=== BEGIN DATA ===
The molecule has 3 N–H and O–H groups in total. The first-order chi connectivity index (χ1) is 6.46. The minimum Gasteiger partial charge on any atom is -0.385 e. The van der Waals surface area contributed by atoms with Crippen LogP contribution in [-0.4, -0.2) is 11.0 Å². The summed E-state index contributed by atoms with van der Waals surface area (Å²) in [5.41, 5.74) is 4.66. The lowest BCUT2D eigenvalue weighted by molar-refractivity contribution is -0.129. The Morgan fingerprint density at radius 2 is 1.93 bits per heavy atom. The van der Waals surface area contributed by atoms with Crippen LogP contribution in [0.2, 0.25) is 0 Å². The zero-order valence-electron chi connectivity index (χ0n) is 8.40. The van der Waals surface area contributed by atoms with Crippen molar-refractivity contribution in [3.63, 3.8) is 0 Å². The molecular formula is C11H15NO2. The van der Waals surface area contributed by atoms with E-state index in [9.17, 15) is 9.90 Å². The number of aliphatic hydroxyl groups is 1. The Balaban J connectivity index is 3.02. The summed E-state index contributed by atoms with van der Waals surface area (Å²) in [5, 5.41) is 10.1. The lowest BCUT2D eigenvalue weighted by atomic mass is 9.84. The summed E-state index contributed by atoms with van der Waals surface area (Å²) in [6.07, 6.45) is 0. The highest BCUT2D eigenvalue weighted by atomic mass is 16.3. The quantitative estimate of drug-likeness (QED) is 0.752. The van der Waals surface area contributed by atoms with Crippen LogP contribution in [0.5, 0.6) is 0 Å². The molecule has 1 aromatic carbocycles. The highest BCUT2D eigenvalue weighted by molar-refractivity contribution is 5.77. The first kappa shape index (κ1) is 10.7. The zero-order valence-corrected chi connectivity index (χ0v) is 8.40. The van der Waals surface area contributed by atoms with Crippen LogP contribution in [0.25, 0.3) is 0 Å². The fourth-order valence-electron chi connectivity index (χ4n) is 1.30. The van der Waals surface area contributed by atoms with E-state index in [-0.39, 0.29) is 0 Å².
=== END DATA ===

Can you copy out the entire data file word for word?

The molecule has 3 N–H and O–H groups in total. The first-order chi connectivity index (χ1) is 6.46. The minimum Gasteiger partial charge on any atom is -0.385 e. The van der Waals surface area contributed by atoms with Crippen LogP contribution in [-0.4, -0.2) is 11.0 Å². The summed E-state index contributed by atoms with van der Waals surface area (Å²) in [5.41, 5.74) is 4.66. The lowest BCUT2D eigenvalue weighted by molar-refractivity contribution is -0.129. The Morgan fingerprint density at radius 2 is 1.93 bits per heavy atom. The van der Waals surface area contributed by atoms with Crippen LogP contribution in [0.2, 0.25) is 0 Å². The zero-order valence-electron chi connectivity index (χ0n) is 8.40. The van der Waals surface area contributed by atoms with Crippen molar-refractivity contribution in [3.63, 3.8) is 0 Å². The molecular formula is C11H15NO2. The van der Waals surface area contributed by atoms with E-state index in [9.17, 15) is 9.90 Å². The number of aliphatic hydroxyl groups is 1. The Balaban J connectivity index is 3.02. The summed E-state index contributed by atoms with van der Waals surface area (Å²) in [5, 5.41) is 10.1. The lowest BCUT2D eigenvalue weighted by atomic mass is 9.84. The summed E-state index contributed by atoms with van der Waals surface area (Å²) in [6.07, 6.45) is 0. The highest BCUT2D eigenvalue weighted by atomic mass is 16.3. The quantitative estimate of drug-likeness (QED) is 0.752. The van der Waals surface area contributed by atoms with Crippen LogP contribution in [0.5, 0.6) is 0 Å². The molecule has 1 aromatic carbocycles. The highest BCUT2D eigenvalue weighted by molar-refractivity contribution is 5.77. The first kappa shape index (κ1) is 10.7. The zero-order valence-corrected chi connectivity index (χ0v) is 8.40. The van der Waals surface area contributed by atoms with Crippen LogP contribution in [0.25, 0.3) is 0 Å². The fourth-order valence-electron chi connectivity index (χ4n) is 1.30. The van der Waals surface area contributed by atoms with E-state index in [-0.39, 0.29) is 0 Å².